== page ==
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Shifting cultivation and forest pressure in Cameroon

  • Ickowitz, Amy

Shifting cultivation is often blamed as a principal cause of deforestation in tropical Africa. It is claimed that the practice is unsustainable because shortened fallow lengths result in soils too degraded to support forest vegetation. The decline in fallow lengths is often attributed to increases in population density and greater market participation. The conventional wisdom makes several claims that are as yet unsubstantiated. This paper investigates whether there is evidence to support two of these claims in southern Cameroon. First, using both cross-sectional and panel data, I find that there is indeed a robust negative association between fallow lengths and population density in the study area and weaker evidence for a negative relationship between fallow lengths and market participation. Second, a stochastic frontier production function approach is used to investigate the marginal contribution of fallow to output. Results indicate that fallow lengths are not low enough to be affecting yields and therefore do not appear to be resulting in declines in soil fertility. Thus overall, while some of the assumptions of the conventional wisdom appear to be true, there is little evidence to support its dramatic conclusion that shifting cultivators are causing deforestation in the forested region of Cameroon.

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File URL: http://mpra.ub.uni-muenchen.de/53077/1/MPRA_paper_53077.pdf
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Paper provided by University Library of Munich, Germany in its series MPRA Paper with number 53077.

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Date of creation: 2011
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Handle: RePEc:pra:mprapa:53077
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  1. Unai Pascual & Edward B. Barbier, 2006. "Deprived land-use intensification in shifting cultivation: the population pressure hypothesis revisited," Agricultural Economics, International Association of Agricultural Economists, vol. 34(2), pages 155-165, 03.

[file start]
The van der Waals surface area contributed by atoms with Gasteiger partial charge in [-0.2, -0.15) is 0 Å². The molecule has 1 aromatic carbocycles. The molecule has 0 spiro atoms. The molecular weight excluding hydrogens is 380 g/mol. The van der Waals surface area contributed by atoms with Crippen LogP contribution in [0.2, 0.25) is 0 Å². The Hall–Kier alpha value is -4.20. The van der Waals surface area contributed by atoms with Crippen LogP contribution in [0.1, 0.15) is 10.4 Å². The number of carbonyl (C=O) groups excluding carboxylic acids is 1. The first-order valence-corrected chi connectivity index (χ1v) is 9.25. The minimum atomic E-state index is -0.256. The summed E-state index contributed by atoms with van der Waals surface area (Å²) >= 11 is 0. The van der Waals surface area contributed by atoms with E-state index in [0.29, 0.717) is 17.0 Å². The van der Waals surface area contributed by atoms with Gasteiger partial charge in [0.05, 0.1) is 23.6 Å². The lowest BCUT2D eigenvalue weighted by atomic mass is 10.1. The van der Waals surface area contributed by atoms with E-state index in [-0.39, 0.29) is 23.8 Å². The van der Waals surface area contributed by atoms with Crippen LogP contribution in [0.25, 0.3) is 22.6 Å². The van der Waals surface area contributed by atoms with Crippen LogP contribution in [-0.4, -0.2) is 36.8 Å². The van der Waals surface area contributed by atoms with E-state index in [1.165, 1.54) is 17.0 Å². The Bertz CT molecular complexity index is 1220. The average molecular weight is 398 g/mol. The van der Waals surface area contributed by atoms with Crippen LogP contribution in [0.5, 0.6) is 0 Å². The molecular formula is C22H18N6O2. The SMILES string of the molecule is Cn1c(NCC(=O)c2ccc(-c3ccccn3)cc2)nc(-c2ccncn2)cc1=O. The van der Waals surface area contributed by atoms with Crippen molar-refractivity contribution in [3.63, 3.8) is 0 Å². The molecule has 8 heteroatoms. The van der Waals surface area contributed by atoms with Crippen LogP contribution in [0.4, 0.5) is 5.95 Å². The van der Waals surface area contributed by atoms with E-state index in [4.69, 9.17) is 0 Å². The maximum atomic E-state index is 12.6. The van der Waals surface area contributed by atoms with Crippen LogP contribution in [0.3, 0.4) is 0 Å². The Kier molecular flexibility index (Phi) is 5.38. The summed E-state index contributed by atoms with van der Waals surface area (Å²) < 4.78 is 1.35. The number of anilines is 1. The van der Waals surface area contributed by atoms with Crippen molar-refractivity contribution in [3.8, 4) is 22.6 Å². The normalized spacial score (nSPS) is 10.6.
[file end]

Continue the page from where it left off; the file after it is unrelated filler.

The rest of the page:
2. Barrett, Scott, 1991. "Optimal soil conservation and the reform of agricultural pricing policies," Journal of Development Economics, Elsevier, vol. 36(2), pages 167-187, October.
  3. Bulte, Erwin & van Soest, Daan, 1999. "A note on soil depth, failing markets and agricultural pricing," Journal of Development Economics, Elsevier, vol. 58(1), pages 245-254, February.
  4. Aigner, Dennis & Lovell, C. A. Knox & Schmidt, Peter, 1977. "Formulation and estimation of stochastic frontier production function models," Journal of Econometrics, Elsevier, vol. 6(1), pages 21-37, July.
  5. P. Wilner Jeanty, 2010. "SPMLREG: Stata module to estimate the spatial lag, the spatial error, the spatial durbin, and the general spatial models by maximum likelihood," Statistical Software Components S457135, Boston College Department of Economics, revised 25 Dec 2013.
  6. Ahuja, Vinod, 1998. "Land degradation, agricultural productivity and common property: evidence from C te d'Ivoire," Environment and Development Economics, Cambridge University Press, vol. 3(01), pages 7-34, February.
  7. Albers, H. J. & Goldbach, M. J., 2000. "Irreversible ecosystem change, species competition, and shifting cultivation," Resource and Energy Economics, Elsevier, vol. 22(3), pages 261-280, July.
  8. Meeusen, Wim & van den Broeck, Julien, 1977. "Efficiency Estimation from Cobb-Douglas Production Functions with Composed Error," International Economic Review, Department of Economics, University of Pennsylvania and Osaka University Institute of Social and Economic Research Association, vol. 18(2), pages 435-44, June.
  9. P. Wilner Jeanty, 2010. "SPWMATRIX: Stata module to generate, import, and export spatial weights," Statistical Software Components S457111, Boston College Department of Economics, revised 15 Mar 2014.
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